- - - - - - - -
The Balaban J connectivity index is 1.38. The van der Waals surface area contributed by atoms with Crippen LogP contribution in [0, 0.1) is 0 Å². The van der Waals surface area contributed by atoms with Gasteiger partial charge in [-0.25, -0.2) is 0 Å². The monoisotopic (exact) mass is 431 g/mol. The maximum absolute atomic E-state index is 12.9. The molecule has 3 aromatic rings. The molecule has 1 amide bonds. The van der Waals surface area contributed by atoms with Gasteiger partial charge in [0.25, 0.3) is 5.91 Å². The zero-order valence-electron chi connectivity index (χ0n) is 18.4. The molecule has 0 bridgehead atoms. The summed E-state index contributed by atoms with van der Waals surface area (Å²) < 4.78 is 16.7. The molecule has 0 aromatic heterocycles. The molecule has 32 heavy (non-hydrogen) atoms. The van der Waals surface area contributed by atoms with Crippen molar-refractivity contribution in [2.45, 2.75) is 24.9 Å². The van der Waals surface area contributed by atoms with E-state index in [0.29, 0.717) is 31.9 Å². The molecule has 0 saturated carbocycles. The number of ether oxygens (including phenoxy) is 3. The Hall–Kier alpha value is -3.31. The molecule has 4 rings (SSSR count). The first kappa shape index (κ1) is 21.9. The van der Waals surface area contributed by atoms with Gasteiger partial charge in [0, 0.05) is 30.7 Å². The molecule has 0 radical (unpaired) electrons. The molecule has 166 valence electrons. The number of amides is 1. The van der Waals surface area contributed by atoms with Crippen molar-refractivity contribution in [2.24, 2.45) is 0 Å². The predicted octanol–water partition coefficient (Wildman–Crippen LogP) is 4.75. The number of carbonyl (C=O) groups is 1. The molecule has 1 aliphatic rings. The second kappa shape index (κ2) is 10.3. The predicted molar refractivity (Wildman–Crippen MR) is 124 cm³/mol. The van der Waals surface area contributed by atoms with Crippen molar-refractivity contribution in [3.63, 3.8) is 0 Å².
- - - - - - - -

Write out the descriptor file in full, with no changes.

The Balaban J connectivity index is 1.38. The van der Waals surface area contributed by atoms with Crippen LogP contribution in [0, 0.1) is 0 Å². The van der Waals surface area contributed by atoms with Gasteiger partial charge in [-0.25, -0.2) is 0 Å². The monoisotopic (exact) mass is 431 g/mol. The maximum absolute atomic E-state index is 12.9. The molecule has 3 aromatic rings. The molecule has 1 amide bonds. The van der Waals surface area contributed by atoms with Gasteiger partial charge in [0.25, 0.3) is 5.91 Å². The zero-order valence-electron chi connectivity index (χ0n) is 18.4. The molecule has 0 bridgehead atoms. The summed E-state index contributed by atoms with van der Waals surface area (Å²) < 4.78 is 16.7. The molecule has 0 aromatic heterocycles. The molecule has 32 heavy (non-hydrogen) atoms. The van der Waals surface area contributed by atoms with Crippen molar-refractivity contribution in [2.45, 2.75) is 24.9 Å². The van der Waals surface area contributed by atoms with E-state index in [0.29, 0.717) is 31.9 Å². The molecule has 0 saturated carbocycles. The number of ether oxygens (including phenoxy) is 3. The Hall–Kier alpha value is -3.31. The molecule has 4 rings (SSSR count). The first kappa shape index (κ1) is 21.9. The van der Waals surface area contributed by atoms with Gasteiger partial charge in [0, 0.05) is 30.7 Å². The molecule has 0 radical (unpaired) electrons. The molecule has 166 valence electrons. The number of amides is 1. The van der Waals surface area contributed by atoms with Crippen molar-refractivity contribution in [2.24, 2.45) is 0 Å². The predicted octanol–water partition coefficient (Wildman–Crippen LogP) is 4.75. The number of carbonyl (C=O) groups is 1. The molecule has 1 aliphatic rings. The second kappa shape index (κ2) is 10.3. The predicted molar refractivity (Wildman–Crippen MR) is 124 cm³/mol. The van der Waals surface area contributed by atoms with Crippen molar-refractivity contribution in [3.63, 3.8) is 0 Å².